Report finds Y2K problems pull CIOs from procurement reform efforts

Federal chief information officers are finding that the Year 2000 crisis—- coupled with a shrinking work force trying to handle rapidly advancing technology challenges—- may be hampering their efforts to meet recent procurement reform legislation requirements, according to a report released today.

The report, titled "The Impact of Change: Clinger-Cohen Act Implementation—- Laying the Foundation for the Year 2000 and Beyond," was compiled by the Information Technology Association of America based upon interviews with 19 federal CIOs and information resources managers representing 12 agencies.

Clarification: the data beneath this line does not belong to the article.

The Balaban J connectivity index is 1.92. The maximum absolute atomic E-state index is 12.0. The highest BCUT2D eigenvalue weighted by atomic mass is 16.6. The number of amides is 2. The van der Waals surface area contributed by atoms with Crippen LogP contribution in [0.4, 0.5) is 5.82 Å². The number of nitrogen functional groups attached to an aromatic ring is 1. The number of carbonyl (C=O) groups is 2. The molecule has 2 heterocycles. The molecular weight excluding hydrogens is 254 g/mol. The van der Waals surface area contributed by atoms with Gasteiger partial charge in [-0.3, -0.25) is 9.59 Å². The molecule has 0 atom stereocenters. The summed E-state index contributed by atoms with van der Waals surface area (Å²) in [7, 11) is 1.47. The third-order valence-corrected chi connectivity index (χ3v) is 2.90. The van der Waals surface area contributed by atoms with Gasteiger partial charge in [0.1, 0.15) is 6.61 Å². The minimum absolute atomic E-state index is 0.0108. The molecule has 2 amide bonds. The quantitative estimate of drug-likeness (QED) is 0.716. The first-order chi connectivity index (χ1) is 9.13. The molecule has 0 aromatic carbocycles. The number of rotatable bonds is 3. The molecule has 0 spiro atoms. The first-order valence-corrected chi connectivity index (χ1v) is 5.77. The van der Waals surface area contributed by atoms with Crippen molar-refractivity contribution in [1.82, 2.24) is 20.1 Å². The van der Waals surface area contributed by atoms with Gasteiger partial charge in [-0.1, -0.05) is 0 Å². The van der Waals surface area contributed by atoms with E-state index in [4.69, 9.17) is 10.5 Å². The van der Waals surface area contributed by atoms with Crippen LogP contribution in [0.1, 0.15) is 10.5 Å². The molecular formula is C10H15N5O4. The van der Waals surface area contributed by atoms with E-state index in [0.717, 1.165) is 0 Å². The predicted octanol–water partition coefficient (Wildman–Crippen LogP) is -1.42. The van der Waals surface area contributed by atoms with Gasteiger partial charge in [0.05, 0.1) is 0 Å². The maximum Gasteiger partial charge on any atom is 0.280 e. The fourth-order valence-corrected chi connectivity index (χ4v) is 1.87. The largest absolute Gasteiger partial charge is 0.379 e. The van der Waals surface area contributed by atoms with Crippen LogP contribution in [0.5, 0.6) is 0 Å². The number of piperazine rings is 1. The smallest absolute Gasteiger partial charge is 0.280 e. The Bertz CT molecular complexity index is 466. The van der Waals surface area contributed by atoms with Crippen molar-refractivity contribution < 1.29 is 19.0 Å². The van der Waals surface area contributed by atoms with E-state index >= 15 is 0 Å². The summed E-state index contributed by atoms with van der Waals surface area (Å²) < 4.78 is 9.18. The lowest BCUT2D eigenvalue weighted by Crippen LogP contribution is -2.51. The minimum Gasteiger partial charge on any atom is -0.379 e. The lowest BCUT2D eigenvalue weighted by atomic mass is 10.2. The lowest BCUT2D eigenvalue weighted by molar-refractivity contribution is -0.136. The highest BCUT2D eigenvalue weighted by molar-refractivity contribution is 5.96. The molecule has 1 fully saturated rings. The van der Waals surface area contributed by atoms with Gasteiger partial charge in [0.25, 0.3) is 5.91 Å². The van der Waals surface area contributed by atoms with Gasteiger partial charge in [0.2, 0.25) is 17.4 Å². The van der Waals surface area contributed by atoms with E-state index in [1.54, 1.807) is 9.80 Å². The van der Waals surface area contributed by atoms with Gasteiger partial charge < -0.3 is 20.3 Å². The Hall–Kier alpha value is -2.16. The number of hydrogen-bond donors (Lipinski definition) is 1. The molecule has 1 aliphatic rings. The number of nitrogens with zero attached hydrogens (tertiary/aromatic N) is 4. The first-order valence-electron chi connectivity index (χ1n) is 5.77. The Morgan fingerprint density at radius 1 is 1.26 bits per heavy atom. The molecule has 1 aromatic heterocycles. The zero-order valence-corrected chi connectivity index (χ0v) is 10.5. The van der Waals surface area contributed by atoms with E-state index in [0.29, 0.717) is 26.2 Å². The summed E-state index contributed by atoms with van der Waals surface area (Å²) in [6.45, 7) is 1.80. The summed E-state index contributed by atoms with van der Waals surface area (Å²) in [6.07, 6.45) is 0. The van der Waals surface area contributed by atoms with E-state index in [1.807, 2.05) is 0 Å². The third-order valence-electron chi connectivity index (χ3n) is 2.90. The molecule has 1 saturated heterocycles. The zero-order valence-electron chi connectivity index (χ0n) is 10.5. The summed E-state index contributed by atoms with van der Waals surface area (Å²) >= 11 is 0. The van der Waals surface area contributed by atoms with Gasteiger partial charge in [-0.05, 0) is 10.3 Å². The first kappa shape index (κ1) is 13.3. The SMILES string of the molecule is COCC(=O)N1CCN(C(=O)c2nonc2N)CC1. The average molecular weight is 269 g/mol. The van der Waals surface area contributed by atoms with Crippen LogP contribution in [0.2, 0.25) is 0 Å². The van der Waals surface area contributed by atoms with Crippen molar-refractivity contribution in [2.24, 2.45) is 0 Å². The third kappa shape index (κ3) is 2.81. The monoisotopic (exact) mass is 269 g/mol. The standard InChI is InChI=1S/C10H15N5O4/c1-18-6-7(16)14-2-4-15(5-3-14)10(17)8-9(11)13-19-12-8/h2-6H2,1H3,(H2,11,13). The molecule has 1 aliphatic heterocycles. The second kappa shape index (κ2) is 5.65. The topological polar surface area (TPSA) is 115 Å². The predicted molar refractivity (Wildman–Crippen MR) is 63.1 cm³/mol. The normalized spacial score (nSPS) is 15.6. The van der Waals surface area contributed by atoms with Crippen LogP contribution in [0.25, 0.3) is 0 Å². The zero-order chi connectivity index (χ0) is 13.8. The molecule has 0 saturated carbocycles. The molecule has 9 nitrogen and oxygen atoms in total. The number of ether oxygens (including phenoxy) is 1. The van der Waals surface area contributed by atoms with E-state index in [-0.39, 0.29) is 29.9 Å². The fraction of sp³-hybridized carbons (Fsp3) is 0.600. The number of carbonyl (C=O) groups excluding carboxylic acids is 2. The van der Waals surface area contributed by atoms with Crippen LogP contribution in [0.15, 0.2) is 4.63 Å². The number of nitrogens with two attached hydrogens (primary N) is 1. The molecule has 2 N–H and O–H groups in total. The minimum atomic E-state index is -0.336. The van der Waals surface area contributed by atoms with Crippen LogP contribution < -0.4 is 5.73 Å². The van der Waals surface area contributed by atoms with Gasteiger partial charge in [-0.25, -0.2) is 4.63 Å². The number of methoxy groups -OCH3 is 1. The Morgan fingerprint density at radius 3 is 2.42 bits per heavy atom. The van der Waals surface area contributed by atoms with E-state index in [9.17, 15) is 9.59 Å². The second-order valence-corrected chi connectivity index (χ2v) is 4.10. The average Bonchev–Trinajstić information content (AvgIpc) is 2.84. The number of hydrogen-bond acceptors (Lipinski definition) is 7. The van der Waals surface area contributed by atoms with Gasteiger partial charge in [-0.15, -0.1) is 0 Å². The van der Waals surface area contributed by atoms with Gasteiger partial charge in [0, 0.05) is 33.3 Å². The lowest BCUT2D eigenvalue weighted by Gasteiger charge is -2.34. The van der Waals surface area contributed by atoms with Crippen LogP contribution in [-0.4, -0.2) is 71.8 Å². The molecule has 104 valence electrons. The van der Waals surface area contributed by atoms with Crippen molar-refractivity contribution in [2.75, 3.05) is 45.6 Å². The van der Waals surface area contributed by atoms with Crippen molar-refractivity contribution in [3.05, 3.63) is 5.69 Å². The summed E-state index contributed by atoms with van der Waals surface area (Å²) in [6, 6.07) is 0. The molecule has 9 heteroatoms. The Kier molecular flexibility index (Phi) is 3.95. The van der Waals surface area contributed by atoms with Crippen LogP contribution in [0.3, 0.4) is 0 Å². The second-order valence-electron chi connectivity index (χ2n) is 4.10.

Those interviewed for the report said their time is divided among program offices re-engineering business processes with new technology, shrinking budgets that sacrifice these new systems and the persistent Year 2000 conversion problem. In addition, downsizing and the early retirement of government workers, combined with defections to the private sector, have created a major challenge to CIOs' efforts to bring skilled managerial and technical resources to their users, according to the report.

Douglas Stevens, co-chairman of ITAA's 1997 CIO Survey Task Group, said almost all the CIOs interviewed expressed concern that their roles and responsibilities were not yet institutionalized in their agencies. They also noted that the challenges they face on a daily basis may be hampering their ability to meet the Clinger-Cohen Act (Information Technology Management Reform Act).

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